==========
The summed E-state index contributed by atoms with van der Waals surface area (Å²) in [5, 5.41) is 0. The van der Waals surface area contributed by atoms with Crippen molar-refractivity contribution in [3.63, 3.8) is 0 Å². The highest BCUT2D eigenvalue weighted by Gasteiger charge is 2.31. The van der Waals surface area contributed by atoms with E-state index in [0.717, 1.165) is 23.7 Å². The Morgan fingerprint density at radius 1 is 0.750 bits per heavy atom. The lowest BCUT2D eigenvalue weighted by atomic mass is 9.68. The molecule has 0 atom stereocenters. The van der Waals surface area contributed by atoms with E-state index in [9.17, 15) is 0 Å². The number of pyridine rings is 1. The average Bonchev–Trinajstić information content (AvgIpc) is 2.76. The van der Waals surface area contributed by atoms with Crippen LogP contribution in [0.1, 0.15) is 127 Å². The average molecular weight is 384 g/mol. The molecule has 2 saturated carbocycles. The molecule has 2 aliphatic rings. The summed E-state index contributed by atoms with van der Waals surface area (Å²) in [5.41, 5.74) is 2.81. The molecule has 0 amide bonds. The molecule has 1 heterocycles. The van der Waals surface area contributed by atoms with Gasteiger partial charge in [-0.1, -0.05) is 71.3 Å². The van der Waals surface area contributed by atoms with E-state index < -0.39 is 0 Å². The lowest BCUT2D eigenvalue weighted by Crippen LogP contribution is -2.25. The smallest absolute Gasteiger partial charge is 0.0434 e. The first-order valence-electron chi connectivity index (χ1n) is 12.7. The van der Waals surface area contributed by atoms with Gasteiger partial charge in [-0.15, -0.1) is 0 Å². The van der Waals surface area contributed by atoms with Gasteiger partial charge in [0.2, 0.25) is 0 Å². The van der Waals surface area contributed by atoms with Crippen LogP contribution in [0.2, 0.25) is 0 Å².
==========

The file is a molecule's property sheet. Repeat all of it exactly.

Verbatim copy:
The summed E-state index contributed by atoms with van der Waals surface area (Å²) in [5, 5.41) is 0. The van der Waals surface area contributed by atoms with Crippen molar-refractivity contribution in [3.63, 3.8) is 0 Å². The highest BCUT2D eigenvalue weighted by Gasteiger charge is 2.31. The van der Waals surface area contributed by atoms with E-state index in [0.717, 1.165) is 23.7 Å². The Morgan fingerprint density at radius 1 is 0.750 bits per heavy atom. The lowest BCUT2D eigenvalue weighted by atomic mass is 9.68. The molecule has 0 atom stereocenters. The van der Waals surface area contributed by atoms with E-state index in [9.17, 15) is 0 Å². The number of pyridine rings is 1. The average Bonchev–Trinajstić information content (AvgIpc) is 2.76. The van der Waals surface area contributed by atoms with Crippen LogP contribution in [0.1, 0.15) is 127 Å². The average molecular weight is 384 g/mol. The molecule has 2 saturated carbocycles. The molecule has 2 aliphatic rings. The summed E-state index contributed by atoms with van der Waals surface area (Å²) in [5.41, 5.74) is 2.81. The molecule has 0 amide bonds. The molecule has 1 heterocycles. The van der Waals surface area contributed by atoms with Gasteiger partial charge in [-0.1, -0.05) is 71.3 Å². The van der Waals surface area contributed by atoms with E-state index < -0.39 is 0 Å². The lowest BCUT2D eigenvalue weighted by Crippen LogP contribution is -2.25. The smallest absolute Gasteiger partial charge is 0.0434 e. The first-order valence-electron chi connectivity index (χ1n) is 12.7. The van der Waals surface area contributed by atoms with Gasteiger partial charge in [-0.15, -0.1) is 0 Å². The van der Waals surface area contributed by atoms with Gasteiger partial charge in [0.2, 0.25) is 0 Å². The van der Waals surface area contributed by atoms with Crippen LogP contribution in [0.2, 0.25) is 0 Å².